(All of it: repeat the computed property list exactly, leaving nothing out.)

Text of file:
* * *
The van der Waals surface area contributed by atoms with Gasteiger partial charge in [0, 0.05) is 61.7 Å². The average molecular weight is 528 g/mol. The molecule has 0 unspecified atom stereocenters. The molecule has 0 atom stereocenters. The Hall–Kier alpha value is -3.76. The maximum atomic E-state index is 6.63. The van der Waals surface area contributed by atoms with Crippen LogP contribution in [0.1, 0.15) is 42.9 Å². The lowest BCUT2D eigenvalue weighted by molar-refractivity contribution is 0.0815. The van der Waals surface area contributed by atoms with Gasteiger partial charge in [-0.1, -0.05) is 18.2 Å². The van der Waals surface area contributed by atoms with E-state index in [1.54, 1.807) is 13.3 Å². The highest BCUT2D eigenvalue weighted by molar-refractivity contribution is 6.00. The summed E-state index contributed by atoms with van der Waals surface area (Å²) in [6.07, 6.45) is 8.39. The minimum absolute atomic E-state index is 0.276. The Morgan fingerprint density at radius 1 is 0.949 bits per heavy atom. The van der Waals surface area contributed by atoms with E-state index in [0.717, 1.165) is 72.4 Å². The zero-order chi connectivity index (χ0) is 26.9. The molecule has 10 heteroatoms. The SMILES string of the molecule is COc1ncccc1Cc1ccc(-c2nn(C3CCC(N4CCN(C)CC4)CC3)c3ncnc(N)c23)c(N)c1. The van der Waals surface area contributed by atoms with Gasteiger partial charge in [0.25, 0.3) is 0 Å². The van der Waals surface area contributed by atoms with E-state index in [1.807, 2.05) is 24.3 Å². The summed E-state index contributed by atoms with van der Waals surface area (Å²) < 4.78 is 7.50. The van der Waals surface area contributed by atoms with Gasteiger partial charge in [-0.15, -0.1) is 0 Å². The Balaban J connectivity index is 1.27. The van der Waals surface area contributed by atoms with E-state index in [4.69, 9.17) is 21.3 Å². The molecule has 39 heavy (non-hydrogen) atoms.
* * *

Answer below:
The van der Waals surface area contributed by atoms with Gasteiger partial charge in [0, 0.05) is 61.7 Å². The average molecular weight is 528 g/mol. The molecule has 0 unspecified atom stereocenters. The molecule has 0 atom stereocenters. The Hall–Kier alpha value is -3.76. The maximum atomic E-state index is 6.63. The van der Waals surface area contributed by atoms with Crippen LogP contribution in [0.1, 0.15) is 42.9 Å². The lowest BCUT2D eigenvalue weighted by molar-refractivity contribution is 0.0815. The van der Waals surface area contributed by atoms with Gasteiger partial charge in [-0.1, -0.05) is 18.2 Å². The van der Waals surface area contributed by atoms with E-state index in [1.54, 1.807) is 13.3 Å². The highest BCUT2D eigenvalue weighted by molar-refractivity contribution is 6.00. The summed E-state index contributed by atoms with van der Waals surface area (Å²) in [6.07, 6.45) is 8.39. The minimum absolute atomic E-state index is 0.276. The Morgan fingerprint density at radius 1 is 0.949 bits per heavy atom. The van der Waals surface area contributed by atoms with E-state index in [0.717, 1.165) is 72.4 Å². The zero-order chi connectivity index (χ0) is 26.9. The molecule has 10 heteroatoms. The SMILES string of the molecule is COc1ncccc1Cc1ccc(-c2nn(C3CCC(N4CCN(C)CC4)CC3)c3ncnc(N)c23)c(N)c1. The van der Waals surface area contributed by atoms with Gasteiger partial charge in [0.25, 0.3) is 0 Å². The van der Waals surface area contributed by atoms with E-state index in [1.807, 2.05) is 24.3 Å². The summed E-state index contributed by atoms with van der Waals surface area (Å²) < 4.78 is 7.50. The van der Waals surface area contributed by atoms with Gasteiger partial charge in [-0.15, -0.1) is 0 Å². The Balaban J connectivity index is 1.27. The van der Waals surface area contributed by atoms with E-state index in [4.69, 9.17) is 21.3 Å². The molecule has 39 heavy (non-hydrogen) atoms.